Tyler Balliet: The coolest thing about rosé is that it’s not very expensive. You can go to a retail store and buy really good hand-made rosé bottles – that comes from family-owned wineries for between $12 – $15. That’s pretty amazing. It’s one of the successes of rosé. It’s not just a trend. It’s becoming an entirely new product category for a whole new generation of wine consumers. It’s really high quality. Another great benefit: it doesn’t cost a lot to make rosé. Red wine, it takes 3 – 5 years to make a bottle, whereas rosé can be turned around in 6 months. It’s meant to be more of an everyday, easy-to-drink thing. Americans aren’t used to thinking about wine in this way. They think of it as this high-end, sophisticated beverage. And, all throughout Europe, it’s normal, it’s just something you drink daily. Rosé is the first real movement in the United States to get rid of that snootiness. It’s wine. Just drink it. Have fun, but make sure it’s high quality and it comes from a good place.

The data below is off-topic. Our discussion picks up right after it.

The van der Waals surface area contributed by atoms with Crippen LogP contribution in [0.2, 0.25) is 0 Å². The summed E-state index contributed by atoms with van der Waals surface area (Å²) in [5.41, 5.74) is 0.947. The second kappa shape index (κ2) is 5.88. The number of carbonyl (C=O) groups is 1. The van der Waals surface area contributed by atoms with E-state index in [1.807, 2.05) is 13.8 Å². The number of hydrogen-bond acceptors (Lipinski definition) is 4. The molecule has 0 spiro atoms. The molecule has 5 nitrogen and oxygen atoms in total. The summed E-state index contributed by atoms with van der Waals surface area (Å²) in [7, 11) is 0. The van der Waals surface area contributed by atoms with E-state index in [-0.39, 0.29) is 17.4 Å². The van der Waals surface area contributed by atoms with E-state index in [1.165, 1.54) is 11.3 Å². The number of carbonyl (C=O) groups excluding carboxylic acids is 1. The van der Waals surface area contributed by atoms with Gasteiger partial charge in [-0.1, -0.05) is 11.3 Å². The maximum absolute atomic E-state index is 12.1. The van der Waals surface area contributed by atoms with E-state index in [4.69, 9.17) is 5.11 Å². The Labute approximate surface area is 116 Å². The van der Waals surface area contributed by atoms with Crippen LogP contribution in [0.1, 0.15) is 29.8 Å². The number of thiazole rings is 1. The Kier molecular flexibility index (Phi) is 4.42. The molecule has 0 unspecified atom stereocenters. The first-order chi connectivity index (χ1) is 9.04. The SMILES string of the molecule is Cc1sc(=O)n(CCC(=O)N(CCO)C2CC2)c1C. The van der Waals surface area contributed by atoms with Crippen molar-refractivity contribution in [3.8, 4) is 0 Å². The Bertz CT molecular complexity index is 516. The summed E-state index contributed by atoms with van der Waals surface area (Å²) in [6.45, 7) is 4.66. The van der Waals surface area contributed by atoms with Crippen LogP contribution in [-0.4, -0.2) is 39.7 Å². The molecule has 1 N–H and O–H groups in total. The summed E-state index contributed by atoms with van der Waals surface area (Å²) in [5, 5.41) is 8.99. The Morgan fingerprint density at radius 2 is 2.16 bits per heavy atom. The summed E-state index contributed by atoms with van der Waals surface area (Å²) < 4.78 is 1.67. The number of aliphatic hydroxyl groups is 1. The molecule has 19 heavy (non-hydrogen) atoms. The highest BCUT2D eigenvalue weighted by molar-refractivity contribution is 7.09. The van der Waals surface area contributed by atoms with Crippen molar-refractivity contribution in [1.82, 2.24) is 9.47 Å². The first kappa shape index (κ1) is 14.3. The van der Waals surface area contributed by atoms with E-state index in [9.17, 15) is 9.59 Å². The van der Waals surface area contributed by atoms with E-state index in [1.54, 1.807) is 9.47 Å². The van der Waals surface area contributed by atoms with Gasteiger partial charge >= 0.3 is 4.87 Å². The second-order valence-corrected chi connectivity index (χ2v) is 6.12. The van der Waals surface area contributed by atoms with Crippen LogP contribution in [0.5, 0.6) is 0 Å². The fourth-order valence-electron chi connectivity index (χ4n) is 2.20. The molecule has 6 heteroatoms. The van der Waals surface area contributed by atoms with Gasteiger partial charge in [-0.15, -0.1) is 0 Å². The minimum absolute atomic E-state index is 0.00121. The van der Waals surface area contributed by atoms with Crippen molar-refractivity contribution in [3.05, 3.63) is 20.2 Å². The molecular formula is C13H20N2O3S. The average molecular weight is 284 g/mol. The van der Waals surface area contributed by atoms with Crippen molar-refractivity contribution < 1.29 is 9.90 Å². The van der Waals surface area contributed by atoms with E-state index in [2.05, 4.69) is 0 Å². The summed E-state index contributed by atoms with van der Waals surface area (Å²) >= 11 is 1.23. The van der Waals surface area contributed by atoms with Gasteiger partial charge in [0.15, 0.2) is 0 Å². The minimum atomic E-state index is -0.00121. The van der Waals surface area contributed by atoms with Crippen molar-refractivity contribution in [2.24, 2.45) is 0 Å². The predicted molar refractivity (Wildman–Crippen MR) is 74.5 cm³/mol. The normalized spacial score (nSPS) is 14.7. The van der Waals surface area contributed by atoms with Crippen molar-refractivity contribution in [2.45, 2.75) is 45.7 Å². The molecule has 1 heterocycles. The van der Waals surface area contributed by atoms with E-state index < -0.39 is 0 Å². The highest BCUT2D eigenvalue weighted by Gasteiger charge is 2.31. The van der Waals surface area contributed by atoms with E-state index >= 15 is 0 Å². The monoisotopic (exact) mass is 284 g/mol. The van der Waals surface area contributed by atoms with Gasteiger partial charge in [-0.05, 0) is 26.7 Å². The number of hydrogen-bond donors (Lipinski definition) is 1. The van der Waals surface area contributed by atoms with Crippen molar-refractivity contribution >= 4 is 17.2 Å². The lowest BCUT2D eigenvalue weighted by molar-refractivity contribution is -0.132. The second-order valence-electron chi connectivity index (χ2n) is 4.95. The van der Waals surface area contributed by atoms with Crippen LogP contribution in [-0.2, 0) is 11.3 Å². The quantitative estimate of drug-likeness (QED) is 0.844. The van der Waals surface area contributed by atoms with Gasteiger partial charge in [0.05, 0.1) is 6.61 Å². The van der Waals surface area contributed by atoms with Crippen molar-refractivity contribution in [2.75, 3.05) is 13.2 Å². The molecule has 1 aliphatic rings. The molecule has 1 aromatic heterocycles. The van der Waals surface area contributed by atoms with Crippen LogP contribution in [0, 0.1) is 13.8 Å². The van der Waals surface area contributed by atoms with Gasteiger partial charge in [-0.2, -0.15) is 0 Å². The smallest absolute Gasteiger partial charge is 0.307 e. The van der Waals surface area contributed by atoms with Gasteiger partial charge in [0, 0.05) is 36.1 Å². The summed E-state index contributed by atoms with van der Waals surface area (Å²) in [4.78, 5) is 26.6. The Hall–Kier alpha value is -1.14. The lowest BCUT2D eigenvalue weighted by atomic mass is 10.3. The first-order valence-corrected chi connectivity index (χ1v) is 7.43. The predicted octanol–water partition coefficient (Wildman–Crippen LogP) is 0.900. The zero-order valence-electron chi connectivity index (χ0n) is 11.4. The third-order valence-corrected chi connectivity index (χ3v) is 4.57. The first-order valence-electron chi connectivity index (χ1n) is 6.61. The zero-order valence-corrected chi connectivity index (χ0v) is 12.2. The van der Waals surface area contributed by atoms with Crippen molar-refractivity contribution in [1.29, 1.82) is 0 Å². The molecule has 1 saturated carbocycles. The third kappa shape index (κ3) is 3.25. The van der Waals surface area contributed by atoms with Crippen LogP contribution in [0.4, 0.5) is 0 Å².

I love a good rosé and at the Rosé Mansion popup you’ll have the opportunity to taste rosés from around the globe that will satiate your palate. There’s never a wrong time to have rosé. And, it’s here to stay. Enjoy it with your friends, family or alone with your burger or hummus. The Rosé Mansion will be open through October 12, 2018. To learn more about the Rosé Mansion and get tickets, click here.

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Big Gay Ice Cream x Hot Sox Sock Hop Event Evokes Nostalgia In NYC

The South Street Seaport District was a backdrop to popular, consumer fan favorites: Big Gay Ice Cream and HotSox. The two brands hosted an event at Mr. Cannnon’s Speakeasy recently, celebrating a collaboration between the ice cream powerhouse and the fashion-forward original novelty sock line – with a launch of the Hox Sox x Big Gay Ice Cream limited-edition socks. The socks have the city’s skyline set against Big Gay Ice Cream’s signature motif with the words “Big” and “Gay” emblazoned on each sock.